These ideas travel, you know, and they reach me clear as any tune, lodged in my brain like a song. I couldn’t shake that. This is Ireland in the 70s growing up. People like me looked across the ocean to the NAACP. And I’m here tonight and it feels good. It feels very, very good.

Well today, the world looks again to the NAACP. We need the community that taught the world about civil rights to teach us something about human rights. I’m talking about the right to live like a human, the right to live, period. Those are the stakes in Africa right now.

Five and a half thousand Africans dying every day of AIDS, a preventable, treatable disease. Nearly a million Africans, most of them children, dying every year from malaria. Death by mosquito bite. This is not about charity, as you know here in this room. This is about justice. It’s about justice and equality.

Now I know that America hasn’t solved all of its problems, and I know AIDS is still killing people right here in America. I know the hardest hit are African-Americans, many of them young women.

Today at a church in Oakland, I went to see such extraordinary people with this lioness here, Barbara Lee took me around with her pastor J. Alfred Smith. And may I say that it was the poetry and the righteous anger of the black church that was such an inspiration to me, a very white, almost pink Irish man growing up in Dublin.

This is true religion. True religion will not let us fall asleep in the comfort of our freedom. Love thy neighbor is not a piece of advice. It’s a command, and that means a lot. That means a lot. That means in our global village we’re going to have to start loving a whole lot more people. That’s what that means. His truth is marching on.

Two million Americans have signed up to the ONE Campaign to make poverty history. Tonight the NAACP is signing up to work with us, and so can you. His truth is marching on, because where you live should not decide whether you live or whether you die.

And to those in the church who still sit in judgment on the AIDS emergency, let me climb into the pulpit for just one moment, because whatever thoughts we have about God, who He is, or even if God exists, most would agree that God has a special place for the poor. The poor are where God lives.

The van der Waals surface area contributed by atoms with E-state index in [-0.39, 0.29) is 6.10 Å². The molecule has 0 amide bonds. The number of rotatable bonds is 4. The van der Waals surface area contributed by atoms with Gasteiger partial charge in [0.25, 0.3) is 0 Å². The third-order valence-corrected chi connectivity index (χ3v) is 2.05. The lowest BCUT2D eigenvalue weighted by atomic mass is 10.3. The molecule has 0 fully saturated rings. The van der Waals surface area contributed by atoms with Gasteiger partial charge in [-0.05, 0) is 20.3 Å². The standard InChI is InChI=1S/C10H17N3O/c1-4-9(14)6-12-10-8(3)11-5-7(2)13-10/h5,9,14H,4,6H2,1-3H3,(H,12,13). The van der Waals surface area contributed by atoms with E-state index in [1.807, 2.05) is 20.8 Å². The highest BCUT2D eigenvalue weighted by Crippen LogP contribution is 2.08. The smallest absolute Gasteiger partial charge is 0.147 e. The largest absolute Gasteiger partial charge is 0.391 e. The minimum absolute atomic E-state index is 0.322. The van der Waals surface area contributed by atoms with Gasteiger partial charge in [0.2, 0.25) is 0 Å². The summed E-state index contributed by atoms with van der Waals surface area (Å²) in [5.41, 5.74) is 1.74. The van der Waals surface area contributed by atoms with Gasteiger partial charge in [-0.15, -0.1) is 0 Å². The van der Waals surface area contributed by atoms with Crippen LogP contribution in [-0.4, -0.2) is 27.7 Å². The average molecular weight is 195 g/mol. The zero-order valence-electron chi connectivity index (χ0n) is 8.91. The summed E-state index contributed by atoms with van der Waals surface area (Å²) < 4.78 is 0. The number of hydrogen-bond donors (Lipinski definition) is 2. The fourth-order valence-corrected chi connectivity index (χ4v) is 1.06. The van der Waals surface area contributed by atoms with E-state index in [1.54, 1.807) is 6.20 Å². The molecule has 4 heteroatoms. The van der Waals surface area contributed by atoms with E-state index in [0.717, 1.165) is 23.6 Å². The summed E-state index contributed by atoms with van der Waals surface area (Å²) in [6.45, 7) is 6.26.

God is in the slums, in the cardboard boxes where the poor play house.
God is where the opportunity is lost and lives are shattered.
God is with the mother who has infected her child with a virus that will take both of their lives.
God is under the rubble in the cries we hear during wartime.
God, my friends, is with the poor, and God is with us if we are with them!

This is not a burden, this is an adventure. Don’t let anyone tell you it cannot be done. We can be the generation that ends extreme poverty.

Thank you.

Product (Red) Campaign (stuff to buy to help fight AIDS in Africa)

The Roots did a hip-hop and rough but rock-worthy version of “Pride (in the name of love),” interjecting the chorus from Edwin Starr’s “War” (what is it good for, absolutely nothing). A couple more rehearsals would have helped, but high fives to rapper Black Thought and guitarist Capt. Kirk. Rock on!

Coverage of Bono’s trip to Oakland earlier in the day (San Francisco Chronicle)
"We're at the epicenter here in East Oakland of a new rise of the AIDS epidemic in the United States," said Bono. "But I'd also say we're also at the epicenter of the resistance to that epidemic."

Chris Tucker credits a trip to Africa with Bono for spurring him to get involved. His foundation's website is under construction.